With Pixel Google Aims to Exert Greater Control Over Phone Support

By Wayne Rash  |  Posted 2016-10-05 Print this article Print
Google Pixel Blue

This meant people who wanted to run an iPhone on other carriers' networks had to buy the phone at full price from Apple and then ask their carrier to support it.

Still, the obvious market for the Pixel is existing Nexus owners who want something new. Many of those owners chose the Nexus because they wanted to surety of updates and the support of Google in making sure their phones weren't abandoned. So, I went looking for a Nexus owner to see whether the Pixel would make a sensible upgrade.

The answer is, maybe not. I asked my neighbor, a retired tech executive and a Nexus aficionado, whether he'd buy a Pixel. The neighbor, who declined to be identified in this piece, said the answer was no. The reasons he gave were instructive and probably apply to other would-be adopters.

First he didn't like the fact that the pixel has moved to USB Type C connectors, of which he has none. The Pixel also does not support wireless charging, unlike the Nexus 5, which did. The Pixel also costs nearly twice as much as the Nexus, which is a deal-breaker for him.

This all leads to the big questions 'hanging over the Pixel: Will anyone buy the new phone, and, if so, who?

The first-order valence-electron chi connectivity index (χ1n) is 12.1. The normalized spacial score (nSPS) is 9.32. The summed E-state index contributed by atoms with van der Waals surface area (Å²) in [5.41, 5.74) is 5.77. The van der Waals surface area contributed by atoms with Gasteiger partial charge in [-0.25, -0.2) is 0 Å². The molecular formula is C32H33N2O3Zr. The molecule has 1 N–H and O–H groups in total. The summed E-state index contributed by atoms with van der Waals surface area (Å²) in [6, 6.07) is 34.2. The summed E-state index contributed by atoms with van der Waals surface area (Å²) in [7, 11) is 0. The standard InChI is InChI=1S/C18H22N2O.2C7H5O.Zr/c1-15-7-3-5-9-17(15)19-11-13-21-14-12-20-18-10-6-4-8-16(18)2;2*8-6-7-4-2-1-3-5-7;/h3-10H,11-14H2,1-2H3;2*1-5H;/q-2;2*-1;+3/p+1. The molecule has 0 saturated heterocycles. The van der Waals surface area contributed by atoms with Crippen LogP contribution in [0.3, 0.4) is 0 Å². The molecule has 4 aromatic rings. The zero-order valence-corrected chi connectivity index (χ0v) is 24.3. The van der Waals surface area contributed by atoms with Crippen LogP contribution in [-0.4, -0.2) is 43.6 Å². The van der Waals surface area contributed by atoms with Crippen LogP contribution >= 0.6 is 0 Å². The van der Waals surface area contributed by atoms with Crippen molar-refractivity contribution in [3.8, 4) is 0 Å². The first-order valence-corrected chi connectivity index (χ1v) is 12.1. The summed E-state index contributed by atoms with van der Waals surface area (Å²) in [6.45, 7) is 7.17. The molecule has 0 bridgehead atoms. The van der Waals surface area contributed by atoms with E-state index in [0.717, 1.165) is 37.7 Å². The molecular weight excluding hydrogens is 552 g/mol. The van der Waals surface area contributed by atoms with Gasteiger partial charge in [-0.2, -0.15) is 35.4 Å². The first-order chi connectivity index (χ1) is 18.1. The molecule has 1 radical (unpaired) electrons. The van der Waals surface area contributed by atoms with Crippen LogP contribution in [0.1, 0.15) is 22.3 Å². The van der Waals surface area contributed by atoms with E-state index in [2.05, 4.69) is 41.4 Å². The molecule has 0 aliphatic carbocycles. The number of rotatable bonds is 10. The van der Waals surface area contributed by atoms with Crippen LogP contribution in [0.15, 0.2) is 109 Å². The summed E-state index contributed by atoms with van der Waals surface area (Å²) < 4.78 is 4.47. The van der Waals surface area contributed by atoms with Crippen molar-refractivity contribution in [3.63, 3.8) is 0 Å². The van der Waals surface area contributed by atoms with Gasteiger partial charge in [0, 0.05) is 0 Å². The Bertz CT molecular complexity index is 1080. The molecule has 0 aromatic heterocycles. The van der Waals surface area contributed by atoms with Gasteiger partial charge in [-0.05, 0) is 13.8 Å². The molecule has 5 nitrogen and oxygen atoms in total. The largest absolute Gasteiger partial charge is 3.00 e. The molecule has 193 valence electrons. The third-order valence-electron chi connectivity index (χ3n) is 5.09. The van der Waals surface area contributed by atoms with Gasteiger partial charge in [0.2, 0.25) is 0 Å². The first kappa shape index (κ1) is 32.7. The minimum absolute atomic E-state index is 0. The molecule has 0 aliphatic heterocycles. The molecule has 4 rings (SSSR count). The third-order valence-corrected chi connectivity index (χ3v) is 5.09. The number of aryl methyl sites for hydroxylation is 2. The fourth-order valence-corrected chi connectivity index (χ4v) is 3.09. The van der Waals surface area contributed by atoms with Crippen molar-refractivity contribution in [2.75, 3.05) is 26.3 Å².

The answer is that Google will sell some Pixels, but it's not clear how many. But it may not matter. That's because the Pixel is really Google's first effort to market a broad range of devices, which is why the company also announced a few other hardware products, including a virtual reality headset; Google Home, which is a smart speaker similar to Amazon's Echo with Google Assistant built in. There's also a WiFi router and a new version of Google's Chromecast.

What's really going on here is much more than a new mobile phone: Google has introduced an entire device ecosystem in one fell swoop, and it's planning to use it to take on Apple.

The result will be that Apple is going to have to ratchet up its game to stay ahead of Google. This means Apple's devices will have to be better than they might be otherwise; they'll have to be more broadly useful; and Apple is going to have to offer more to stay ahead of Google's Pixel as well as the rest of the competition.

Meanwhile, over in another corner is Samsung, which until now has been the premium seller of Android devices. Samsung's Galaxy S7 series of phones has been giving Apple a run for its money, interrupted only by the sound of explosions from its big-screen Galaxy Note7 devices. Once Samsung gets its act together and its batteries replaced, it will remain the third competitive force in the smartphone market.

While Samsung doesn't make an entirely separate version of Android, it does have significant influence on what is included in the OS. This means Samsung's version of Android is different enough to be effectively a third player.

In all, this nexus (pun intended) of forces could produce a really competitive market for high-end phones, lowering prices, raising the quality and generally making things better for smartphone buyers.



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